Asia’s Political Dynasties

Asia’s Political Dynasties

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The end of World War Two in Asia marked the end of the prewar elites and the end of Empire on the continent. From the ashes of war and colonialism rose new power centers, often based around extended families who took upon themselves the mantle of leadership, replacing the largely discredited pre-war rulers and colonial administrations. Before the war most of the families that made up the new elites had been outsiders; challengers, but often far from obvious candidates for leadership of newly forming and reforming nations. Yet they seized opportunities, found sponsors in the new Cold War era, and rose to prominence as symbols of a new postwar order. In 2015, the majority still resonate across their nations and the continent. Dynastic politics remains crucial to understanding postwar Asia while untangling the intestines of dynastic relationships is still a key indicator as to who the future leaders of Asia will be. The dynasties may not now always be entirely blood relations, but rather deeply co-dependent networks of families built up over the last 70 years.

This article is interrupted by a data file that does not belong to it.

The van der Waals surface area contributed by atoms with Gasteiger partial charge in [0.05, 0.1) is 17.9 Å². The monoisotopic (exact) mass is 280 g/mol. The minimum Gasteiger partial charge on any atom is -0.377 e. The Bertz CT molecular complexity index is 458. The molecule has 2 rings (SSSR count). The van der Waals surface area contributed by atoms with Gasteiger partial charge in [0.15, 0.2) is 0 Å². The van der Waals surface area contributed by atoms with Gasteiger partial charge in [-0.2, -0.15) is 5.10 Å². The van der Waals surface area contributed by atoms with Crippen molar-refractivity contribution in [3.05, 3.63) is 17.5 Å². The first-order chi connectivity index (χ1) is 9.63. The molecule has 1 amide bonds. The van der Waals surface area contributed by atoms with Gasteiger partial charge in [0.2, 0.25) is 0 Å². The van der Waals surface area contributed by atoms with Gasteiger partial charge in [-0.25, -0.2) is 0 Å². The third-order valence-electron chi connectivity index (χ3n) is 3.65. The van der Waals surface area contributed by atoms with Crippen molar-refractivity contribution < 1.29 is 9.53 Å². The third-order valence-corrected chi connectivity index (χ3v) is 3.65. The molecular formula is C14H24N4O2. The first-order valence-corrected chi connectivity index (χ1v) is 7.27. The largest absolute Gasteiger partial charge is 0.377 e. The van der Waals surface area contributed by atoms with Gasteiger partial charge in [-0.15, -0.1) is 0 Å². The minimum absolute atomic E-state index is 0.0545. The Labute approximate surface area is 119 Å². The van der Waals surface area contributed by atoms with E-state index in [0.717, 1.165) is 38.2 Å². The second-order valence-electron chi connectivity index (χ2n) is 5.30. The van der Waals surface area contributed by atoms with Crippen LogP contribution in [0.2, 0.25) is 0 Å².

For a while it looked as if the era of postwar dynastic politics was coming to an end. The Nehru-Gandhi dynasty and its political vehicle, Congress, took an electoral battering in the May 2014 Indian elections. Two months later in Indonesia Prabowo Subianto, the son-in-law of the former president Suharto, was bested in the polls by man-of-the-people Joko Widodo – the first president not to have emerged from Jakarta’s political elite. Elsewhere dynastic politics looked increasingly fragile.

Fourth-generation politician Benigno “Noynoy” Aquino III has faced repeated scandals reducing his popularity; similarly in Malaysia with Najib Razak – the son of former Prime Minister Abdul Razak. Elsewhere it seemed perhaps it was time to move on. Lee Kuan Yew died in March 2015 and the succession was not altogether clear; Kim Jong-un, grandson of the DPRK’s founder Kim Il-sung, looked weak in Pyongyang; in Taiwan, the KMT of Chiang Kai-shek, and then his son Chiang Ching-kuo, looks headed for a major electoral defeat. Perhaps a significant shift was underway?

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